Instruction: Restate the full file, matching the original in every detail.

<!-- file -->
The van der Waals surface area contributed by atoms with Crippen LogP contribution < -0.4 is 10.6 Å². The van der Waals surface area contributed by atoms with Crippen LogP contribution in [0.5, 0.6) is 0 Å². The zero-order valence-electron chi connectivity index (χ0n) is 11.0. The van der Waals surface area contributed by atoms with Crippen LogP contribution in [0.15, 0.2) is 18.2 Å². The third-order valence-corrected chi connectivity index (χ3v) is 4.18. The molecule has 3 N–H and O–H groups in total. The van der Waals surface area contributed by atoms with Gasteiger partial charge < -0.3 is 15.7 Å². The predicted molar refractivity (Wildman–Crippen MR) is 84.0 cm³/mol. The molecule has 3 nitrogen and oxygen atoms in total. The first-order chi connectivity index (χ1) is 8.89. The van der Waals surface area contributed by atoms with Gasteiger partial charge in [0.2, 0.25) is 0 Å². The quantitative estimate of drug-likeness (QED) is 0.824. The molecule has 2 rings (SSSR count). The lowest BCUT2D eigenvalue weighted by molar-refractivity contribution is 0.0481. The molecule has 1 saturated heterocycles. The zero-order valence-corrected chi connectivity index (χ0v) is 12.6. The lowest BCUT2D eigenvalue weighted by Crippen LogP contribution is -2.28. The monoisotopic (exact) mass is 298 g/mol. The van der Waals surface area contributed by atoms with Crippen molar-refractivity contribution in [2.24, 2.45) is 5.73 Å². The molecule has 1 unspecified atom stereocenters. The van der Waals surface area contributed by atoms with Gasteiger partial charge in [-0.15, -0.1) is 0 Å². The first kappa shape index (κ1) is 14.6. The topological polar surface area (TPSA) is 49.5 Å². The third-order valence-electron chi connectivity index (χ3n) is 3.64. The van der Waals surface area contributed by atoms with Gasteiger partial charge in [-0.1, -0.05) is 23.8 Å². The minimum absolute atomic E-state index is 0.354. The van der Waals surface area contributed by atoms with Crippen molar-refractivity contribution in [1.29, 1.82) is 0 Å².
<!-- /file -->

The van der Waals surface area contributed by atoms with Crippen LogP contribution < -0.4 is 10.6 Å². The van der Waals surface area contributed by atoms with Crippen LogP contribution in [0.5, 0.6) is 0 Å². The zero-order valence-electron chi connectivity index (χ0n) is 11.0. The van der Waals surface area contributed by atoms with Crippen LogP contribution in [0.15, 0.2) is 18.2 Å². The third-order valence-corrected chi connectivity index (χ3v) is 4.18. The molecule has 3 N–H and O–H groups in total. The van der Waals surface area contributed by atoms with Gasteiger partial charge < -0.3 is 15.7 Å². The predicted molar refractivity (Wildman–Crippen MR) is 84.0 cm³/mol. The molecule has 3 nitrogen and oxygen atoms in total. The first-order chi connectivity index (χ1) is 8.89. The van der Waals surface area contributed by atoms with Gasteiger partial charge in [0.2, 0.25) is 0 Å². The quantitative estimate of drug-likeness (QED) is 0.824. The molecule has 2 rings (SSSR count). The lowest BCUT2D eigenvalue weighted by molar-refractivity contribution is 0.0481. The molecule has 1 saturated heterocycles. The zero-order valence-corrected chi connectivity index (χ0v) is 12.6. The lowest BCUT2D eigenvalue weighted by Crippen LogP contribution is -2.28. The monoisotopic (exact) mass is 298 g/mol. The van der Waals surface area contributed by atoms with Crippen molar-refractivity contribution in [2.24, 2.45) is 5.73 Å². The molecule has 1 unspecified atom stereocenters. The van der Waals surface area contributed by atoms with Gasteiger partial charge in [-0.15, -0.1) is 0 Å². The first kappa shape index (κ1) is 14.6. The topological polar surface area (TPSA) is 49.5 Å². The third-order valence-electron chi connectivity index (χ3n) is 3.64. The van der Waals surface area contributed by atoms with Gasteiger partial charge in [-0.1, -0.05) is 23.8 Å². The minimum absolute atomic E-state index is 0.354. The van der Waals surface area contributed by atoms with Crippen molar-refractivity contribution in [1.29, 1.82) is 0 Å².